Main passage: Acts 12:18-24

The death of Herod Agrippa is the tragic tale of a king who will not listen. It takes place at a scary time in old Israel’s history, roughly 17 years after Jesus first appeared in public as the king whom God had sent. Jesus showed himself to be the Messiah with his words, miracles and resurrection, and called people to respond with repentance and faith to gain a place in his kingdom. But he also warned those who rejected him that they were facing the loss of everything (Lk 8:18). In Acts 11 and 12 that destiny is becoming visible in: (a) Gentiles outside of Israel coming to faith in the Lord and forming their own church (Ac 11:26); (b) Prophets predicting a famine in the land (Ac 11:28,29); (c) Israel’s king suffering a supernatural defeat (Ac 12:11); and (d) Jesus’ apostles being removed (Ac 12:17). These all point to a coming crisis for rebellious Israel.

At times the Lord will humble societies for abusing him; Israel here is a prime example. Her resistance, folly, godlessness and disaster are all indications of God’s judgement. But Paul says in Romans that we’ll see similar signs in other places too (Ro 1:18-32), and Christians in those societies may well have to cope with all kinds of difficulties, including a hardening of our fellow citizens to the gospel. Such periods, however, should not surprise us nor cause us to fear, since we know that the Lord controls them and we can live securely if we keep trusting in him.

However, though beginning to punish, God is not yet silent in the Israel of Acts 12. So Herod still has the opportunity to hear His voice. Firstly, there’s been the apostolic witness over, maybe, 12 years in Jerusalem. Secondly, there’s all the miracles including Peter’s remarkable escape from prison (v18)! Thirdly, Herod lives in Caesaria which has seen a remarkable conversion in recent times (v19; Ac 10). Fourthly, there is the testimony of the prophets like Agabus (Ac 11:28). And then, fifthly, there is OT prophecy. Herod has dealings with the people of Tyre and Sidon (v20). These cities were once highly successful trading places, but are now dependent on his generosity. How did this happen? In 332BC Alexander the Great famously built a causeway to the off-shore island where Tyre was based and conquered the city (today the gap has silted up and Tyre is part of the main land.) But who predicted this fall from success? Ezekiel, the OT prophet! He warned Tyre that her arrogant abuse of Israel in a bad time, would lead to God judging her (Ez 26). He warned Tyre’s king that his arrogant claim to heavenly superiority, would be his ruin (Ez 28). And so it was. Which is a very apt lesson for Herod to learn, if only he’d listen to God’s words.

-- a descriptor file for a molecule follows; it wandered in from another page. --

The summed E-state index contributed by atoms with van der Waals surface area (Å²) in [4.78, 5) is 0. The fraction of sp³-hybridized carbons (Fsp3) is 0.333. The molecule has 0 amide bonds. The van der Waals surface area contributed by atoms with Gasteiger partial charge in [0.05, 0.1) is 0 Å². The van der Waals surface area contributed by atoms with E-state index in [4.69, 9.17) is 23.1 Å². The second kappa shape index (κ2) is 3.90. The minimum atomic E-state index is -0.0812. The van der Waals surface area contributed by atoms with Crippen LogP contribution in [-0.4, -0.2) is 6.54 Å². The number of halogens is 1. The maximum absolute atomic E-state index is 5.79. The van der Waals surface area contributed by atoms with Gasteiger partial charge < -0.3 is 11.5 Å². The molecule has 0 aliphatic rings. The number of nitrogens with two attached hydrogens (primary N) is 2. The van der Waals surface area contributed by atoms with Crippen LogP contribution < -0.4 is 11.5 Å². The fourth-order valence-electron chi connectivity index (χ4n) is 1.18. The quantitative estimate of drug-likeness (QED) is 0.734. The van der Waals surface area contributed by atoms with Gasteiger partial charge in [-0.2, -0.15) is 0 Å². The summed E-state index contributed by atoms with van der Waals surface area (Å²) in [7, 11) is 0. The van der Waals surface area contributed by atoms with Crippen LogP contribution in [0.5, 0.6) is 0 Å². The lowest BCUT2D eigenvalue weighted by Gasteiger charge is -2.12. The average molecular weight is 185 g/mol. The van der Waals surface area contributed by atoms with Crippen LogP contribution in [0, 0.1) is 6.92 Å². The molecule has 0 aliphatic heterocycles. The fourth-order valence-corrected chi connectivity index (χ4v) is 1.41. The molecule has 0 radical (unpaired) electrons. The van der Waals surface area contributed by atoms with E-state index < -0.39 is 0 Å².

God still speaks in similar ways. Today, we have the testimony of the apostles to Jesus in the New Testament. We still see the Holy Spirit’s converting power in the world. We have the pain of our lives and in human history to shake us up and raise questions. And we have the story of Israel in the Bible, fulfilling all that Jesus and the prophets said about her, to teach us (Ro 15:4; 1Co 10:11-12). So we must wrestle, with the help of the Spirit, to hear God’s words. In them is our key to life; ignoring them brings only regret and ruin – as Herod found out.

Herod does not listen to God. The miracle of the escape, is silenced by Herod’s cruel butchery of his guards (v19). When the people of Tyre come to flatter Herod with the help of his advisor, he’s only too pleased to hear their words (v20). His own royal words are a delight to his ears (v21) and when they bring the adulation he longs for, he cannot get enough of it (v22) for he enjoys winning public opinion (Ac 12:3). Herod loves to hear what makes Herod feel good, and that doesn’t include the voice of God. So God turns against this vain, self-glorifying, selfish little fool and dispatches an angel to take his life (v23). In the end, Herod’s words prove empty whilst God’s word is living and powerful (v24). That’s such an important lesson for us to learn, if we want to grow and develop in life. And alongside it we must be careful in how we listen to others or, indeed, our own voices. Sin has twisted human speech; God’s voice along is fully to be trusted. So we must root out the pride in our hearts, put God first and seek to love others not look down on them and simply use them like Herod. Such a life is truly the best way to live (1Co 13).

Hearing loss
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